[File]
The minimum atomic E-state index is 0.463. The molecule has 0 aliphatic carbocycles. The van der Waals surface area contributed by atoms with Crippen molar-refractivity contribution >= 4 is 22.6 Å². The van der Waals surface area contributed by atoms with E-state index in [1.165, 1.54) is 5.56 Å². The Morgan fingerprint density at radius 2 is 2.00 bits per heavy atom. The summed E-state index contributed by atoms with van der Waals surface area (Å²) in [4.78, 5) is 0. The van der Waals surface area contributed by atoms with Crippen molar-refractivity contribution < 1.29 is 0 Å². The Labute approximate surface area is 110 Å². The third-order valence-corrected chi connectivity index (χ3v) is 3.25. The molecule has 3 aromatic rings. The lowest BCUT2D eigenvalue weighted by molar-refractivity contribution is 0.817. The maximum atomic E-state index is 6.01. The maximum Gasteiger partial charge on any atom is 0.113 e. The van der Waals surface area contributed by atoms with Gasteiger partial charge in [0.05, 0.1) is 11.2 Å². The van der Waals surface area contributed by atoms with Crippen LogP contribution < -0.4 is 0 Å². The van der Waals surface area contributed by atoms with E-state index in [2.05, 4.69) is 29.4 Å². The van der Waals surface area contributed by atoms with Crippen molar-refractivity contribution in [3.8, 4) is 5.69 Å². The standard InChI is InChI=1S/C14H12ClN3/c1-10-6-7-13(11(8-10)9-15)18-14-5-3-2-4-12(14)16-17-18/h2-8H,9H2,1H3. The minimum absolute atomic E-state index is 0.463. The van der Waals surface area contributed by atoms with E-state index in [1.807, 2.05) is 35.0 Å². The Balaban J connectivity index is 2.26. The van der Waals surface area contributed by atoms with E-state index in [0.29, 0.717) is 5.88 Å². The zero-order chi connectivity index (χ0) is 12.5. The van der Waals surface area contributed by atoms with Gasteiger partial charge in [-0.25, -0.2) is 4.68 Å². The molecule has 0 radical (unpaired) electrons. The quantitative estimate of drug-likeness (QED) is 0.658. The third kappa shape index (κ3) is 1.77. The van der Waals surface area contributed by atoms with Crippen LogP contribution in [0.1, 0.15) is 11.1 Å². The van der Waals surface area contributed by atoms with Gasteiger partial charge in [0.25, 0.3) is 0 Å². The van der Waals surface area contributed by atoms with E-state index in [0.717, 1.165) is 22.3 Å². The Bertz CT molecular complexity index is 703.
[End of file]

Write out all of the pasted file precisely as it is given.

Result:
The minimum atomic E-state index is 0.463. The molecule has 0 aliphatic carbocycles. The van der Waals surface area contributed by atoms with Crippen molar-refractivity contribution >= 4 is 22.6 Å². The van der Waals surface area contributed by atoms with E-state index in [1.165, 1.54) is 5.56 Å². The Morgan fingerprint density at radius 2 is 2.00 bits per heavy atom. The summed E-state index contributed by atoms with van der Waals surface area (Å²) in [4.78, 5) is 0. The van der Waals surface area contributed by atoms with Crippen molar-refractivity contribution < 1.29 is 0 Å². The Labute approximate surface area is 110 Å². The third-order valence-corrected chi connectivity index (χ3v) is 3.25. The molecule has 3 aromatic rings. The lowest BCUT2D eigenvalue weighted by molar-refractivity contribution is 0.817. The maximum atomic E-state index is 6.01. The maximum Gasteiger partial charge on any atom is 0.113 e. The van der Waals surface area contributed by atoms with Gasteiger partial charge in [0.05, 0.1) is 11.2 Å². The van der Waals surface area contributed by atoms with Crippen LogP contribution < -0.4 is 0 Å². The van der Waals surface area contributed by atoms with E-state index in [2.05, 4.69) is 29.4 Å². The van der Waals surface area contributed by atoms with Crippen molar-refractivity contribution in [3.8, 4) is 5.69 Å². The standard InChI is InChI=1S/C14H12ClN3/c1-10-6-7-13(11(8-10)9-15)18-14-5-3-2-4-12(14)16-17-18/h2-8H,9H2,1H3. The minimum absolute atomic E-state index is 0.463. The van der Waals surface area contributed by atoms with E-state index in [1.807, 2.05) is 35.0 Å². The Balaban J connectivity index is 2.26. The van der Waals surface area contributed by atoms with E-state index in [0.29, 0.717) is 5.88 Å². The zero-order chi connectivity index (χ0) is 12.5. The van der Waals surface area contributed by atoms with Gasteiger partial charge in [-0.25, -0.2) is 4.68 Å². The molecule has 0 radical (unpaired) electrons. The quantitative estimate of drug-likeness (QED) is 0.658. The third kappa shape index (κ3) is 1.77. The van der Waals surface area contributed by atoms with Crippen LogP contribution in [0.1, 0.15) is 11.1 Å². The van der Waals surface area contributed by atoms with Gasteiger partial charge in [0.25, 0.3) is 0 Å². The van der Waals surface area contributed by atoms with E-state index in [0.717, 1.165) is 22.3 Å². The Bertz CT molecular complexity index is 703.